Predicting information about human physiology and pathophysiology from genomic data is a compelling, but unfulfilled goal of post-genomic biology. This is the aim of the so-called Physiome Project and is, undeniably, an ambitious goal. Yet if we can exploit even a small proportion of the rich and varied experimental data currently available, significant insights into clinically important aspects of human physiology will follow. To achieve this requires the integration of data from disparate sources into a common framework. Extrapolation of available data across species, laboratory techniques and conditions requires a quantitative approach. Mathematical models allow us to integrate molecular information into cellular, tissue and organ-level, and ultimately clinically relevant scales. In this paper we argue that biophysically detailed computational modelling provides the essential tool for this process and, furthermore, that an appropriate framework for annotating, databasing and critiquing these models will be essential for the development of integrative computational biology.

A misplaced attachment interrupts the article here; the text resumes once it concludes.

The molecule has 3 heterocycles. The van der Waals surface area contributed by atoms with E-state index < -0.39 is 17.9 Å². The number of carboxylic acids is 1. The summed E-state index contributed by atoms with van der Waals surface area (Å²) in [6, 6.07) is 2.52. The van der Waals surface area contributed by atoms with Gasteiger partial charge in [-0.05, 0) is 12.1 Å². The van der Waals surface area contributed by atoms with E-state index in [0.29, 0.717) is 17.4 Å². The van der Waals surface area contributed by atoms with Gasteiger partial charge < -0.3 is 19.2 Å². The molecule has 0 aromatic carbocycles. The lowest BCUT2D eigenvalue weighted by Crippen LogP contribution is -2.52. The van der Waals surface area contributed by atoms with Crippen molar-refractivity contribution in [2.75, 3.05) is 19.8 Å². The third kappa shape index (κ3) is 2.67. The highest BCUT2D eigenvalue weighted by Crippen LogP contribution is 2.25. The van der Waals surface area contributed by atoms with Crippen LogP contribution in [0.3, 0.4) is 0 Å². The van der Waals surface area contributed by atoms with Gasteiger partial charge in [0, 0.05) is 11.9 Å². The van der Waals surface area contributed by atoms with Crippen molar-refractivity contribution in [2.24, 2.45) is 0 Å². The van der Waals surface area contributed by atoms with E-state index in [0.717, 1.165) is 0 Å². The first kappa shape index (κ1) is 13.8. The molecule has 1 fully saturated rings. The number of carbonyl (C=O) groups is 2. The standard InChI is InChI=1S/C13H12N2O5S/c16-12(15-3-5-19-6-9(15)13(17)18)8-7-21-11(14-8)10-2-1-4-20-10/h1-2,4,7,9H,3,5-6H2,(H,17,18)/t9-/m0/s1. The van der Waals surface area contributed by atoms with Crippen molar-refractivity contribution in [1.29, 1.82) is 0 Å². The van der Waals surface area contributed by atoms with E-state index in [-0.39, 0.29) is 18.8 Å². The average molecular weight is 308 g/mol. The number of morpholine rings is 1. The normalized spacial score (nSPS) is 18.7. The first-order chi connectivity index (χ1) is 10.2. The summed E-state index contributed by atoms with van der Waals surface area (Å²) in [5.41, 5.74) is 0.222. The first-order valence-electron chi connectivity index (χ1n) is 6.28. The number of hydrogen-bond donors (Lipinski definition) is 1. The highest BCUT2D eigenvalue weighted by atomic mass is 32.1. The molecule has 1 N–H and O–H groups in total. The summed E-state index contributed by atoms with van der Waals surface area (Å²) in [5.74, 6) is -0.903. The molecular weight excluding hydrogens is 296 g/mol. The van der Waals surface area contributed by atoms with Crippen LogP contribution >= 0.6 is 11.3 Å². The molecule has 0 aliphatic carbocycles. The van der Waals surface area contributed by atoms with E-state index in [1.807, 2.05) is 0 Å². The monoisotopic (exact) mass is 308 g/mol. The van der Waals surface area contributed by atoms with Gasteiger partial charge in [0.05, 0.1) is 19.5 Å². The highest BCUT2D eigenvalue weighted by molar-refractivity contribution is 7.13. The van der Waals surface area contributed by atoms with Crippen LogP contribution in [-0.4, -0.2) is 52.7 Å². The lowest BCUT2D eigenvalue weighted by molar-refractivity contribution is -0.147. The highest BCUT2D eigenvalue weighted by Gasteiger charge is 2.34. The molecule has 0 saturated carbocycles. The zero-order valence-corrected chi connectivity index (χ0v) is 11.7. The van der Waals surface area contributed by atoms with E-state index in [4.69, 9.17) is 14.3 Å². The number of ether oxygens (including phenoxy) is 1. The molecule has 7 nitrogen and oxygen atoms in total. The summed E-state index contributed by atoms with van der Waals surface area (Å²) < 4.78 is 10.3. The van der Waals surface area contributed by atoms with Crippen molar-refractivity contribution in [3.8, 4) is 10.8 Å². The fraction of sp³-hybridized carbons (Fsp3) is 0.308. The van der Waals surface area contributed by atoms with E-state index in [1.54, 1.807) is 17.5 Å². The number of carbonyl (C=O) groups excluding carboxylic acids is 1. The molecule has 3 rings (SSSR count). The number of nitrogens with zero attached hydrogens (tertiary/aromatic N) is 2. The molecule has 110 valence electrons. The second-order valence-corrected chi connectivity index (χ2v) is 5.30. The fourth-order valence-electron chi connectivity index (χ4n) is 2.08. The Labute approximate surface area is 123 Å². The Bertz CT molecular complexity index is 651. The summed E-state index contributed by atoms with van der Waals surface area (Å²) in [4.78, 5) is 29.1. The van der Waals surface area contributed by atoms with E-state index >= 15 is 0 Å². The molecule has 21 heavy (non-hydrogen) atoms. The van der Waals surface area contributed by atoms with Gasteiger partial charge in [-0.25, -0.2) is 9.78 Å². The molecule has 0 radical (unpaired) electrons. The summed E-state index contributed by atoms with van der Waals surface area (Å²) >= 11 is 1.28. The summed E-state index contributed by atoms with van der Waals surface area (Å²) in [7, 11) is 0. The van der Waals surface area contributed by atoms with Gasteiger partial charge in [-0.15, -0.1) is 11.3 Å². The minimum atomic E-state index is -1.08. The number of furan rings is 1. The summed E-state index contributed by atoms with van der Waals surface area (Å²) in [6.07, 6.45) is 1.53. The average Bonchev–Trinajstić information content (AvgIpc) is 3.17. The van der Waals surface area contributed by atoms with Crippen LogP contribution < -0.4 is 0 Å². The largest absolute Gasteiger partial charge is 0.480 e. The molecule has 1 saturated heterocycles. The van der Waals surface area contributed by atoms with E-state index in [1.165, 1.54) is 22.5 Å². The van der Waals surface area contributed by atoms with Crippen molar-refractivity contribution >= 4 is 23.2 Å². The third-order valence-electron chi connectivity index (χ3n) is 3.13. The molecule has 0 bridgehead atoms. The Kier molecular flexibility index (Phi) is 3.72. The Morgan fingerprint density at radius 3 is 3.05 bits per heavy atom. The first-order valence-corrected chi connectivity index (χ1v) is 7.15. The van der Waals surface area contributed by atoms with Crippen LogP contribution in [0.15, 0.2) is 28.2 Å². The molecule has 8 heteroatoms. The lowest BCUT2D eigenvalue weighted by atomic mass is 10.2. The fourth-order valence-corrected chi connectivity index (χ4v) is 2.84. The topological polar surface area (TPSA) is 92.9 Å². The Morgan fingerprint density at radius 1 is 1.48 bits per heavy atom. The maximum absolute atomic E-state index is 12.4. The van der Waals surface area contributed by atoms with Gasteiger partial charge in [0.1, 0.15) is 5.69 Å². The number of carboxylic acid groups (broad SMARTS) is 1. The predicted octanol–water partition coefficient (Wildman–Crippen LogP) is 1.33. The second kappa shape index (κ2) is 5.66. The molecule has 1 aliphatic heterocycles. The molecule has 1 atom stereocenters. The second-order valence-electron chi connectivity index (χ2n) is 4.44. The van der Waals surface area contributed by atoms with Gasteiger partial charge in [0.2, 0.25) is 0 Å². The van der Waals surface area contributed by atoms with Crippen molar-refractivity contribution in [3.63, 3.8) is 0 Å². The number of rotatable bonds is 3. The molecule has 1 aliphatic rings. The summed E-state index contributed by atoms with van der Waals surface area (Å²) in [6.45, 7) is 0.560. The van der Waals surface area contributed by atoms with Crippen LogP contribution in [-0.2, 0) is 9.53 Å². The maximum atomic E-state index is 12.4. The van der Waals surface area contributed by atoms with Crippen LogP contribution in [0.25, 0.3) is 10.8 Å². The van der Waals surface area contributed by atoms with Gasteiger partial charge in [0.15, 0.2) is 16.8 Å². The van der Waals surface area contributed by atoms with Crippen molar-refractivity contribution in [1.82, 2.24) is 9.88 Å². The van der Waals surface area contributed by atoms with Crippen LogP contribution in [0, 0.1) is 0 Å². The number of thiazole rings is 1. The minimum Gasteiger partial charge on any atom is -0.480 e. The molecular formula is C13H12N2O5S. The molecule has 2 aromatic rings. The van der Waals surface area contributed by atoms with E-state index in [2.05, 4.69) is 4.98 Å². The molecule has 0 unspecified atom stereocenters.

We report patterns of intra- and inter-individual variation in flight direction in the large white butterfly Pieris brassicae (Linnaeus, 1758). The presence of inter-individual variation in flight direction for individuals tested in the same conditions suggests that this trait is inherited in P. bra...
We present a Bayesian approach
To the problem of presence-only data based on a two levels scheme. A
Probability law and a case-control design are combined to handle the double
Source of uncertainty: one due to the censoring and one due to the sampling. We
Propose a new formalization for the logistic...
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